III.

As an initial matter, we note that plaintiff cannot complain about Cronin's actions with regard to the sentencing hearing. At that time, Bator had pled guilty to negligent homicide. Ohio Revised Code Sec. 2937.081(B) does not require that the prosecutor give notice to the victim or the victim's family when the charge involved is negligent homicide. Thus, any claim that her rights were violated with regard to the sentencing hearing is without merit.

Additionally, plaintiff alleges that the prosecutor committed a constitutional tort by failing to advise the judge at the sentencing hearing that plaintiff was entitled to assistance of counsel. There is absolutely no basis in law for plaintiff to claim that the prosecutor has deprived her of her constitutional rights because of a failure on the part of a prosecutor to correct the trial judge. Plaintiff does not point to any constitutional or statutory duty of prosecutors to tell the judge before whom they appear that the judge is wrong in his or her ruling.

Finally, plaintiff claims that the prosecutor violated plaintiff's constitutional rights by failing to inform the judge of his obligations to crime victims at the charge reduction hearing. Again, there is no constitutional or other duty on a prosecutor to correct the trial judge.

IV.

We turn then to plaintiff's claim that Cronin violated plaintiff's constitutional rights by failing to tell her that the charge might be reduced at the September 27, 1991 hearing. Under 42 U.S.C. Sec. 1983, plaintiff must establish that Cronin deprived plaintiff of her federal statutory or constitutional rights under color of state law. Gomez v. Toledo, 446 U.S. 635, 640, 100 S.Ct. 1920, 1923-24, 64 L.Ed.2d 572 (1980). The parties do not dispute that Cronin acted under color of state law. The only question is whether plaintiff was deprived of a federal right. Plaintiff argues Cronin has deprived her of her constitutional substantive due process rights and her procedural due process rights. These alleged rights include her liberty interest in free access to the courts and her First Amendment right to freedom of expression.

A. Procedural Due Process

"We examine procedural due process questions in two steps: the first asks whether there exists a liberty or property interest which has been interfered with by the State, the second examines whether the procedures attendant upon that deprivation were constitutionally sufficient." Kentucky Dep't of Corrections v. Thompson, 490 U.S. 454, 460, 109 S.Ct. 1904, 1908, 104 L.Ed.2d 506 (1989) (citations omitted). Liberty interests derive from both the Due Process Clause itself and the laws of the states. Id. Plaintiff clearly rests the establishment of her liberty interests on Ohio law. Initially, we must determine whether the Ohio crime victim's statute establishes a federally enforceable procedural right. To determine if state law establishes a protected liberty interest we must closely examine the state's statutes and regulations. To establish a liberty interest, the state law must use " 'explicitly mandatory language,' in connection with the establishment of 'specified substantive predicates' to limit discretion" of those to whom the statutory duty applies. Id. at 463, 109 S.Ct. at 1910. "[T]he most common manner in which a State creates a liberty interest is by establishing 'substantive predicates' to govern official decisionmaking, and, further, by mandating the outcome to be reached upon a finding that the relevant criteria have been met." Id. at 462, 109 S.Ct. at 1909 (emphasis added).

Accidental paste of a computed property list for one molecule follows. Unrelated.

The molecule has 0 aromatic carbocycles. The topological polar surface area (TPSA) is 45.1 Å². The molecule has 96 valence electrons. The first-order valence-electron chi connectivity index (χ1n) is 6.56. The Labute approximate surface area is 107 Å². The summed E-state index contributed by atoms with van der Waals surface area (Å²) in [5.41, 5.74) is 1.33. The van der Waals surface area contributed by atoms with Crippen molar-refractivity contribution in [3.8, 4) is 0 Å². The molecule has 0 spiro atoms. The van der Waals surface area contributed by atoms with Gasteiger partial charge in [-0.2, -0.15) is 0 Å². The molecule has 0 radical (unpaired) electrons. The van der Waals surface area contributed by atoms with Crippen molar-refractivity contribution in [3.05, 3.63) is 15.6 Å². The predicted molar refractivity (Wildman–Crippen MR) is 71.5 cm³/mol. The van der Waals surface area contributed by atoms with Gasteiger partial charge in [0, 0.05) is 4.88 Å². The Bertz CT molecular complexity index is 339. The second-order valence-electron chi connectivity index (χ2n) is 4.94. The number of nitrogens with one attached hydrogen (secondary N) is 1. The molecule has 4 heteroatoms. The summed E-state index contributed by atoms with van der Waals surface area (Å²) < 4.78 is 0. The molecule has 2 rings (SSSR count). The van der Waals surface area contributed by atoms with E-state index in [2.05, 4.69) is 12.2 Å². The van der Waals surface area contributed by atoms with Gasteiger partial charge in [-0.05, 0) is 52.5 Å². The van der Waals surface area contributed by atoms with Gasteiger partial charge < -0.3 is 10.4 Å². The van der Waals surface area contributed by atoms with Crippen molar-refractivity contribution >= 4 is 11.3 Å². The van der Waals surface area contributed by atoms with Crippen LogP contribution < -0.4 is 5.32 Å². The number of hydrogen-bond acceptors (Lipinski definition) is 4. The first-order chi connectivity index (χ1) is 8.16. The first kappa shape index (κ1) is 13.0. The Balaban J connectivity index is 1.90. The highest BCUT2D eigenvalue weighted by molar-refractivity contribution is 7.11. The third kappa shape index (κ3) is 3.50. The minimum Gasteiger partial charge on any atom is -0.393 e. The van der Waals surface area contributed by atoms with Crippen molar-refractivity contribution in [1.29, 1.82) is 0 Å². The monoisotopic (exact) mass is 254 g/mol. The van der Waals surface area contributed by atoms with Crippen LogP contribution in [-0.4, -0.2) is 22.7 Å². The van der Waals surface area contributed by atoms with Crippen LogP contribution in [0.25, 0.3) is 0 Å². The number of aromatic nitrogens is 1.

Ohio Rev. Code Sec. 2937.081 requires the prosecutor assigned to certain charged crimes, including involuntary manslaughter, to provide the victim, or the victim's next of kin, with notice of the date, time and place of the trial pertaining to the particular offense or if the prosecution is resolved without trial, the date, time and place at which a guilty plea will be entered. This statute extends procedural rights, notice, to crime victims but fails "to protect a substantive interest to which the individual has a legitimate claim of entitlement." Olim v. Wakinekona, 461 U.S. 238, 250, 103 S.Ct. 1741, 1748, 75 L.Ed.2d 813 (1983). "[A]n expectation of receiving process is not, without more, a liberty interest protected by the Due Process Clause." Id. at 250, n. 12, 103 S.Ct. at 1748 n. 12. The Ohio victim impact law does not create a liberty interest here because it only provides that the victim has the right to be notified. The statute does not specify how the victim's statement must affect the hearing nor does it require a particular outcome based on what the victim has said. See also Dix v. County of Shasta, 963 F.2d 1296, 1300 (9th Cir.1992). Thus, plaintiff has failed to establish that Ohio Rev. Code Sec. 2937.081 creates a constitutionally protected liberty interest.

B. Substantive Due...